Thursday, May 30, 2013

I2P: Rolling Pharmacies into the Digital Age

The Digital Age won't be more of the same, but faster, for Pharmacies.

There are three big Disruptions coming your way, necessary to address ballooning healthcare costs :
  • Dispensing 'tapes' and secure cartridges for in-home personalised dispensing.
    • In the 1970's electronics manufacturers moved to automated "pick and place" of parts. Instead of selling loose parts, manufacturers supplied them on tapes, which were loaded into the automatic machines.
    • Large automated dispensaries are currently being sold to hospitals and multiple suppliers are selling pre-packed & labelled medications to nursing homes. The problem for both these approaches are that most patients aren't in these locations, especially the elderly who are likely to miss doses or multi-dose, leading to potentially fatal consequences.
    • Home dispensing machines will need to read identity bracelets and have one or more biometric detectors (as simple as a microphone or video camera+face recognition) to confirm who is being dosed and to log dispensing.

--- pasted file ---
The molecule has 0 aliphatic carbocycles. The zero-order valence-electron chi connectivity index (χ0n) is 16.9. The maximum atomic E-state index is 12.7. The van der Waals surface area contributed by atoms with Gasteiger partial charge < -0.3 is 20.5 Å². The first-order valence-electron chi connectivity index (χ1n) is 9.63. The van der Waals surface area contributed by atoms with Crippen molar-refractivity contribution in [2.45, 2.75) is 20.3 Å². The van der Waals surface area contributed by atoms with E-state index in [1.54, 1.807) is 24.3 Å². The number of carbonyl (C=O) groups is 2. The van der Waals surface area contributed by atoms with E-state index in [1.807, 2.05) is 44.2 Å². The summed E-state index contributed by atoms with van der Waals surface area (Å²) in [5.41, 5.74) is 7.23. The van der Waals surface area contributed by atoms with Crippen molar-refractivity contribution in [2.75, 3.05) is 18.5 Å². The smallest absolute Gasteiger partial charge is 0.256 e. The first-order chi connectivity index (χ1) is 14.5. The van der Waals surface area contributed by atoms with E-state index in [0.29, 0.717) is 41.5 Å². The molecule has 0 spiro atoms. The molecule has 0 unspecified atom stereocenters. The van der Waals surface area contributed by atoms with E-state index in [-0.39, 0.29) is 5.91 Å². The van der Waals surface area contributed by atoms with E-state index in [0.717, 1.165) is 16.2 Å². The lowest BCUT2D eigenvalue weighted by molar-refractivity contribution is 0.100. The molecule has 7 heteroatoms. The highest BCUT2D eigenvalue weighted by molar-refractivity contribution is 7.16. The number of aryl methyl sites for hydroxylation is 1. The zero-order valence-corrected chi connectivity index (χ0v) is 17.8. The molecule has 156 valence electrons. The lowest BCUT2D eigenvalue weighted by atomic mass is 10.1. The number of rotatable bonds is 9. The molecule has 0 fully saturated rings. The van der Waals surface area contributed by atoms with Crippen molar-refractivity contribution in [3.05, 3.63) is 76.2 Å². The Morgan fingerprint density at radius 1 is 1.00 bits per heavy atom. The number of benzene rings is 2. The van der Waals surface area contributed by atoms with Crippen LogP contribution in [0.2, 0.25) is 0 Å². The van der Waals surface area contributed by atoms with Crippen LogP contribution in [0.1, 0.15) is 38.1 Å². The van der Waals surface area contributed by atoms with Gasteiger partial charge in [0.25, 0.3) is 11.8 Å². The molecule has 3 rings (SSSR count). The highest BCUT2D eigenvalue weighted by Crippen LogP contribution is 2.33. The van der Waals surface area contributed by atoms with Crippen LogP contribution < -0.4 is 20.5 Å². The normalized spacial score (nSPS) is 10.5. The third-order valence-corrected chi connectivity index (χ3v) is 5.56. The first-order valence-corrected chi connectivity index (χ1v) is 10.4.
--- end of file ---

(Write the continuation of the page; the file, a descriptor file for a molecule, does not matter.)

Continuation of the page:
The "magic sauce" for Pharmacists is becoming the Technology and Patient Monitoring gatekeeper, or "goto guy" (or persons for those that like that language).

The reason Pharmacists can take this ground is simple and compelling:
Doctors are too busy, nurses see people and know if they are maintaining their health, but only Pharmacists know in detail the effects of drugs, non-drug treatments and adjuncts and the many subtle warning signals. Plus, people generally like their pharmacist and feel confident in talking to them.
Integrating these three Disruptive forces allows additional hihg-value services, like changing dosages in response to new readings.

Monday, April 1, 2013

I2P: Things I've been reading

This newsletter is for Busy People, so this month I don't offer opinions, but articles / recordings I found interesting that you can dip into as time and interest permit.

Topic 1.

What happens when a good academic/researcher finds himself in debate with Climate Skeptics?
He doesn't pretend he's expert in Climate Science, he applies real science in his own disciple. A reminder of what Good Science looks like.

Meet Prof Lewandowsky from UWA and one of his papers "Recursive Fury".

A good quick intro, includes an excellent 3min video by the Prof from ConversationEDU [direct link below]